Chilcot Inquiry into Iraq war will not be ‘very kind’ to Tony Blair

Government minister Andrew Murrison offers stark warning to former PM

A government defence minister has warned that the inquiry into the war in Iraq will not be “very kind” to Tony Blair.

Andrew Murrison, Minister for International Security, today said that the findings of the Chilcot Inquiry into the 2003 Iraq War should be released as soon as possible.

"I don’t think it’s going to be very kind to Tony Blair, I don’t think it can be given his involvement in this in 2003," he told The Huffington Post. “I’m not clear why it hasn’t been published already. It is not clear why such an inquiry should take quite so long.”

Mr Murrison added that he would be “disappointed” if the inquiry’s chairman, Sir John Chilcot, was “succumbing to pressure” to delay publication from Tony Blair.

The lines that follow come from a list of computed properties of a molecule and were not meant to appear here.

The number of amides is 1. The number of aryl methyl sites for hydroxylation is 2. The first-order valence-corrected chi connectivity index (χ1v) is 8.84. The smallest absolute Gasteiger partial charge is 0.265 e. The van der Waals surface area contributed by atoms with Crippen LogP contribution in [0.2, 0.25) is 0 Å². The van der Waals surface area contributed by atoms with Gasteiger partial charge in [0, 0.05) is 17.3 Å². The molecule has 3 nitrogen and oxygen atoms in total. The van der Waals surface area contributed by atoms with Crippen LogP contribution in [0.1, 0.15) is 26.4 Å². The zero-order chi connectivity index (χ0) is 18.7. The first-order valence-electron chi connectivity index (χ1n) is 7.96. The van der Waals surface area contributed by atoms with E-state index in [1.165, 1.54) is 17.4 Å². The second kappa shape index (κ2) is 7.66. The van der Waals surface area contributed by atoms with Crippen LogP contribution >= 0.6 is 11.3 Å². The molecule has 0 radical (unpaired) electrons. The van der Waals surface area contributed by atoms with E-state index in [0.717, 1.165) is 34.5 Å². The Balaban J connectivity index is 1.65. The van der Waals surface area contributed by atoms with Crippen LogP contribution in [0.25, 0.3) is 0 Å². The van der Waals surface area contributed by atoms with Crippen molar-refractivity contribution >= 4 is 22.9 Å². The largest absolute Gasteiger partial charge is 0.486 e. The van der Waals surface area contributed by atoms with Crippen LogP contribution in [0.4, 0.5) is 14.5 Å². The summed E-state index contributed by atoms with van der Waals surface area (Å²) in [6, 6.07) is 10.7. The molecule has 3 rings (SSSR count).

But he added: "Nothing that I've seen of Chilcot would lead me to suggest he would be any way influenced by pressure."

The minister, who served in the war as a Royal Navy medical officer, was one of 15 Conservative MPs who voted against supporting the US-led invasion of Iraq in 2003.

The Chilcot Inquiry was established in 2009 by then-Prime Minister Gordon Brown to address controversies over Britain’s handling of the war.

However the publication date is still unclear and could be delayed until after the 2015 general election.

It comes days after Boris Johnson accused former Prime Minister Tony Blair of being too “eel-like” to ever face criminal prosecution for taking Britain to war in Iraq.

He also told LBC Radio that he felt “guilty” for voting in favour of military action in 2003 during his tenure in Parliament.

He added: “If Chilcot does turn up something that warranted a police inquiry that’s a separate matter that would have to be proceed accordingly.”

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